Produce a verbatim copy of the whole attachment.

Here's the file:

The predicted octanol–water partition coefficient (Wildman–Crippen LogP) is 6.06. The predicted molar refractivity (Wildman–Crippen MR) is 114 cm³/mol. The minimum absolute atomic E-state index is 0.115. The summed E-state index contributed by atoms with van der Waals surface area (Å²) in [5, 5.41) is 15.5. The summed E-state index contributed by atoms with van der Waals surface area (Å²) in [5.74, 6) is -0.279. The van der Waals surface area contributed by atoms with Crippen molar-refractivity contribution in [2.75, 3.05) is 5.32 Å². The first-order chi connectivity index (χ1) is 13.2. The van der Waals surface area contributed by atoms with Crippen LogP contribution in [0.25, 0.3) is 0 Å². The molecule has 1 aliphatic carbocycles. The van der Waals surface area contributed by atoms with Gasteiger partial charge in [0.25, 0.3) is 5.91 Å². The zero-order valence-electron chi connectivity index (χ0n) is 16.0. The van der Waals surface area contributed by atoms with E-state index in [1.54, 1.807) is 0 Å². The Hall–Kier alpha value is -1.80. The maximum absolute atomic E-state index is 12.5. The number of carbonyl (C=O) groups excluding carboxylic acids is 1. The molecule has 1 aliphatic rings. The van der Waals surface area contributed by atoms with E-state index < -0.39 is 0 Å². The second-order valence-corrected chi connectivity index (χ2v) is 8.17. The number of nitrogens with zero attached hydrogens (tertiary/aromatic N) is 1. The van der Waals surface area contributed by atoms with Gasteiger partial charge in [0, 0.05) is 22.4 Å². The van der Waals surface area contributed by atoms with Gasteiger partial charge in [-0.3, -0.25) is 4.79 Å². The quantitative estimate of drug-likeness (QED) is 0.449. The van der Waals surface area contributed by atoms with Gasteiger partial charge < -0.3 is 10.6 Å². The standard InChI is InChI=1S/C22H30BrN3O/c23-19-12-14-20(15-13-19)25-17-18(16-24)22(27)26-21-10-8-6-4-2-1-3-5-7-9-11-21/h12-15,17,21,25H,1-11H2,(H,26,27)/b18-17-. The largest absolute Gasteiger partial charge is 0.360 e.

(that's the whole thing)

The predicted octanol–water partition coefficient (Wildman–Crippen LogP) is 6.06. The predicted molar refractivity (Wildman–Crippen MR) is 114 cm³/mol. The minimum absolute atomic E-state index is 0.115. The summed E-state index contributed by atoms with van der Waals surface area (Å²) in [5, 5.41) is 15.5. The summed E-state index contributed by atoms with van der Waals surface area (Å²) in [5.74, 6) is -0.279. The van der Waals surface area contributed by atoms with Crippen molar-refractivity contribution in [2.75, 3.05) is 5.32 Å². The first-order chi connectivity index (χ1) is 13.2. The van der Waals surface area contributed by atoms with Crippen LogP contribution in [0.25, 0.3) is 0 Å². The molecule has 1 aliphatic carbocycles. The van der Waals surface area contributed by atoms with Gasteiger partial charge in [0.25, 0.3) is 5.91 Å². The zero-order valence-electron chi connectivity index (χ0n) is 16.0. The van der Waals surface area contributed by atoms with E-state index in [1.54, 1.807) is 0 Å². The Hall–Kier alpha value is -1.80. The maximum absolute atomic E-state index is 12.5. The number of carbonyl (C=O) groups excluding carboxylic acids is 1. The molecule has 1 aliphatic rings. The van der Waals surface area contributed by atoms with E-state index < -0.39 is 0 Å². The second-order valence-corrected chi connectivity index (χ2v) is 8.17. The number of nitrogens with zero attached hydrogens (tertiary/aromatic N) is 1. The van der Waals surface area contributed by atoms with Gasteiger partial charge in [0, 0.05) is 22.4 Å². The van der Waals surface area contributed by atoms with Gasteiger partial charge in [-0.3, -0.25) is 4.79 Å². The quantitative estimate of drug-likeness (QED) is 0.449. The van der Waals surface area contributed by atoms with Gasteiger partial charge < -0.3 is 10.6 Å². The standard InChI is InChI=1S/C22H30BrN3O/c23-19-12-14-20(15-13-19)25-17-18(16-24)22(27)26-21-10-8-6-4-2-1-3-5-7-9-11-21/h12-15,17,21,25H,1-11H2,(H,26,27)/b18-17-. The largest absolute Gasteiger partial charge is 0.360 e.